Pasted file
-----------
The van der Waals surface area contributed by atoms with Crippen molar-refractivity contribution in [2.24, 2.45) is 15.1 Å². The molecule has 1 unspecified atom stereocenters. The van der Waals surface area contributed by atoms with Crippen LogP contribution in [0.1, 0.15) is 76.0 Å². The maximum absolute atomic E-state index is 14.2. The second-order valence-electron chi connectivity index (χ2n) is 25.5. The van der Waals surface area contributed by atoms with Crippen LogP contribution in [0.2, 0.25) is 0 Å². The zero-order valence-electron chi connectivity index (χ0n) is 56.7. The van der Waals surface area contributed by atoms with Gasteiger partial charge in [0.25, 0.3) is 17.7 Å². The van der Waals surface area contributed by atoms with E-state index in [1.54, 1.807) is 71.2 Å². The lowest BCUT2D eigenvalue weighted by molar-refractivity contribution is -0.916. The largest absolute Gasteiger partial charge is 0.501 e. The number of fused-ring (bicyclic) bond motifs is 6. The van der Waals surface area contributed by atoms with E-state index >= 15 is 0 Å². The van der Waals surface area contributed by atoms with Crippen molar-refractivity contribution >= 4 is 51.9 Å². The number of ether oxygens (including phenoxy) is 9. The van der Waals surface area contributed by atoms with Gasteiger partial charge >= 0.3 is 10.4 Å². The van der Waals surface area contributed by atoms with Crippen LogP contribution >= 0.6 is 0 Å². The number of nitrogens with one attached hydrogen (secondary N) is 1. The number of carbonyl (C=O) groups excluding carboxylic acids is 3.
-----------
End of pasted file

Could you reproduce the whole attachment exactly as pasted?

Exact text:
The van der Waals surface area contributed by atoms with Crippen molar-refractivity contribution in [2.24, 2.45) is 15.1 Å². The molecule has 1 unspecified atom stereocenters. The van der Waals surface area contributed by atoms with Crippen LogP contribution in [0.1, 0.15) is 76.0 Å². The maximum absolute atomic E-state index is 14.2. The second-order valence-electron chi connectivity index (χ2n) is 25.5. The van der Waals surface area contributed by atoms with Crippen LogP contribution in [0.2, 0.25) is 0 Å². The zero-order valence-electron chi connectivity index (χ0n) is 56.7. The van der Waals surface area contributed by atoms with Gasteiger partial charge in [0.25, 0.3) is 17.7 Å². The van der Waals surface area contributed by atoms with E-state index in [1.54, 1.807) is 71.2 Å². The lowest BCUT2D eigenvalue weighted by molar-refractivity contribution is -0.916. The largest absolute Gasteiger partial charge is 0.501 e. The number of fused-ring (bicyclic) bond motifs is 6. The van der Waals surface area contributed by atoms with E-state index >= 15 is 0 Å². The van der Waals surface area contributed by atoms with Crippen molar-refractivity contribution >= 4 is 51.9 Å². The number of ether oxygens (including phenoxy) is 9. The van der Waals surface area contributed by atoms with Gasteiger partial charge >= 0.3 is 10.4 Å². The van der Waals surface area contributed by atoms with Crippen LogP contribution >= 0.6 is 0 Å². The number of nitrogens with one attached hydrogen (secondary N) is 1. The number of carbonyl (C=O) groups excluding carboxylic acids is 3.